UK Household Wealth

May, 2024

How wealthy you feel at any point in time is affected by many factors. Despite being wealthier than they were 20 years ago, many people still feel financially poorer today. This discrepancy between actual wealth and perceived financial well-being can be attributed to various psychological and societal factors.

Firstly, the concept of relative deprivation is more prevalent than it used to be. This term refers to the perception of being disadvantaged or less well-off compared to others in society. In an era of social media and constant comparison, we all suffer from periods of feeling financially insecure when they see others flaunting their material possessions or luxurious lifestyles.

Second, and most prominent over the past couple of years has been lifestyle inflation. This can create a sense of financial strain even when individuals are objectively wealthier than before. We have many clients that say their inflation rate is much higher than the official numbers. Interestingly, no one ever says it is lower but in reality it must be lower for some people for there to be an average.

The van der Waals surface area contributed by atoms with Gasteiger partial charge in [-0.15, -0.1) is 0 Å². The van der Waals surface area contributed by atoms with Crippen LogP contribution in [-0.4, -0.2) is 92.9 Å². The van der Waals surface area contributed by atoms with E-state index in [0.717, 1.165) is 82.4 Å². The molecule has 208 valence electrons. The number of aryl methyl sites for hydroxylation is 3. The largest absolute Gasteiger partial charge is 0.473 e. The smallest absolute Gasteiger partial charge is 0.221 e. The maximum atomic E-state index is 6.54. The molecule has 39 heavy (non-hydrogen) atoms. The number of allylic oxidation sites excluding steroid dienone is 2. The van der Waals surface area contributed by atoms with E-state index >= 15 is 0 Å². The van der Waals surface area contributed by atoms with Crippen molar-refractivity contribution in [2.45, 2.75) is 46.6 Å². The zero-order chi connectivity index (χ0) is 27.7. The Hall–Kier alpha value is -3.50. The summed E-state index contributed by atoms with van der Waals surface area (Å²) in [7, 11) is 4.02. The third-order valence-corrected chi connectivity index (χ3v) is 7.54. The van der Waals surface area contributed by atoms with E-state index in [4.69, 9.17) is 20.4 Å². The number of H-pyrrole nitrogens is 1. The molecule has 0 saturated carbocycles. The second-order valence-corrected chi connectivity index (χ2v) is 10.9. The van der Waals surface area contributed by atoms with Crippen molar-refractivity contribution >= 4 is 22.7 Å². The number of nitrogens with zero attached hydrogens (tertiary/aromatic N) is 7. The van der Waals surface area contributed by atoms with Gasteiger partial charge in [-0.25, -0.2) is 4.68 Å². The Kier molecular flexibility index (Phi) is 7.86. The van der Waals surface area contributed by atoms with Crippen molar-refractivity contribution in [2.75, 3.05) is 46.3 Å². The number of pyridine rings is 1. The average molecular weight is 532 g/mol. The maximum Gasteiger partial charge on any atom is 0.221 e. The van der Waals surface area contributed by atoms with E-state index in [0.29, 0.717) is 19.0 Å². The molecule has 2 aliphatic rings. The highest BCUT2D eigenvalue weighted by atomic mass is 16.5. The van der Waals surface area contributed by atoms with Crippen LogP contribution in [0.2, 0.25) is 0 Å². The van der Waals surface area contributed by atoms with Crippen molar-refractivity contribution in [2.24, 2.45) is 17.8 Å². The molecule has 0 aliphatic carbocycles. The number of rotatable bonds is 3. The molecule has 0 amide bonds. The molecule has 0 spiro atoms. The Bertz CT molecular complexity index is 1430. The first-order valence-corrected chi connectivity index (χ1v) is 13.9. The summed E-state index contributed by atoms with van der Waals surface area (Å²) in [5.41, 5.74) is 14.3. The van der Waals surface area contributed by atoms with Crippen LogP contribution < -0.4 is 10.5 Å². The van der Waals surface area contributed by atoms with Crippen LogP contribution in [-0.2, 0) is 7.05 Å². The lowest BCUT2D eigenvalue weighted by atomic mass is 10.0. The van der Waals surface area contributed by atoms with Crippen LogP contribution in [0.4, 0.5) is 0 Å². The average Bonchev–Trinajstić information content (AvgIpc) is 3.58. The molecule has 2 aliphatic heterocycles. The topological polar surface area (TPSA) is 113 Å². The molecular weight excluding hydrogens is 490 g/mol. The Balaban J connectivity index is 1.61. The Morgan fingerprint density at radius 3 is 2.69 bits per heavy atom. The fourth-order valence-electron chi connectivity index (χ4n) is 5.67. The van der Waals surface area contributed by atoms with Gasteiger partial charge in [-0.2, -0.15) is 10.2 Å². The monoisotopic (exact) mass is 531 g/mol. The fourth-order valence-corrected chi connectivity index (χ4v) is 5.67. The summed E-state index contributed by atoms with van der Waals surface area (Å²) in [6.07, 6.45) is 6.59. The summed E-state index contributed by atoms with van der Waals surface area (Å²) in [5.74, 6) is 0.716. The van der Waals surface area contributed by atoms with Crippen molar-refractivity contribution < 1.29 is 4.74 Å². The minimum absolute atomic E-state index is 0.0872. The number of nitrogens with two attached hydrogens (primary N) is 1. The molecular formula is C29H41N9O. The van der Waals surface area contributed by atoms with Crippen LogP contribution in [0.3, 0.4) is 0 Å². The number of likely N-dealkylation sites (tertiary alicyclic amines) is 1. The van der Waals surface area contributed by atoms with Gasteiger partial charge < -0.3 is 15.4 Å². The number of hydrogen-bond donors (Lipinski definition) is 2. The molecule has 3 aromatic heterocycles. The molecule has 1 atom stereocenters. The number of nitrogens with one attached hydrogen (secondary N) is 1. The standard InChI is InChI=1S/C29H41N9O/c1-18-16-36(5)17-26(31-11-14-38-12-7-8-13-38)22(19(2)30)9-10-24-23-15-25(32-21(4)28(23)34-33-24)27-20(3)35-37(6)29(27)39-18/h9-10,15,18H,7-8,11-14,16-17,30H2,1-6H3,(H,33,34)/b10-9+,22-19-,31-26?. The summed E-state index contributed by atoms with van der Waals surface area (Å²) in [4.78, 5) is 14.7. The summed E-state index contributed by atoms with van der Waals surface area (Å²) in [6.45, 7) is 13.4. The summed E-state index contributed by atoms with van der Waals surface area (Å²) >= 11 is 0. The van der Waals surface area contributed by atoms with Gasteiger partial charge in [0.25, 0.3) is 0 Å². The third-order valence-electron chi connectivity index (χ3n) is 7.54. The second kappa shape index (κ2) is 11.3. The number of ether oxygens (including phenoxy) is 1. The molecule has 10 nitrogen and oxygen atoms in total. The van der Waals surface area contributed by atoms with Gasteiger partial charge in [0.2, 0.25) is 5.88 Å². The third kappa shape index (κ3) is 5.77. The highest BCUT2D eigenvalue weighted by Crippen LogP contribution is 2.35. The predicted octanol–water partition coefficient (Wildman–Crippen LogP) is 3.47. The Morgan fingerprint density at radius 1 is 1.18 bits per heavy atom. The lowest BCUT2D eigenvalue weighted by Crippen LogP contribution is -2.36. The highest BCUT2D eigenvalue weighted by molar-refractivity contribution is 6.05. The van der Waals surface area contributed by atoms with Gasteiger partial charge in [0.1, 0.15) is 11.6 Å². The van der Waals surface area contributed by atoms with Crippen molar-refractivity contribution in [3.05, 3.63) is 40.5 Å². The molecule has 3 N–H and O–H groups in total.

Thirdly, and most acute over the past few years is the perception of risk. Economic uncertainties, political upheaval, increased tax rates, market volatility, and global events can influence our perceptions of financial security. Even if you are objectively wealthier than before, the fear of potential financial losses or economic downturns can contribute to a sense of financial insecurity and anxiety.

The reality is something different for most of us however. The chart below is taken from the Office For National Statistics (ONS) and illustrates how household wealth in the UK, in aggregate, has more than doubled over the past 15 years, far outstripping inflation!

So why do many of our clients not feel more financially secure now than 10 years ago? The answer to this question lies in the type of wealth that has been built. Housing forms a significantly larger proportion of a family’s wealth today than it ever has previously. It is not uncommon for it to equate to 50% of the total wealth of a household, especially as people age past 70. This wealth is only valuable if it is used, if not, it is an asset with no real current value, in fact it actually costs us to maintain. This in our view is one of the main problems with the data in the chart above: if a lot of wealth has been created but cannot be used productively, should it really be included in the numbers above?

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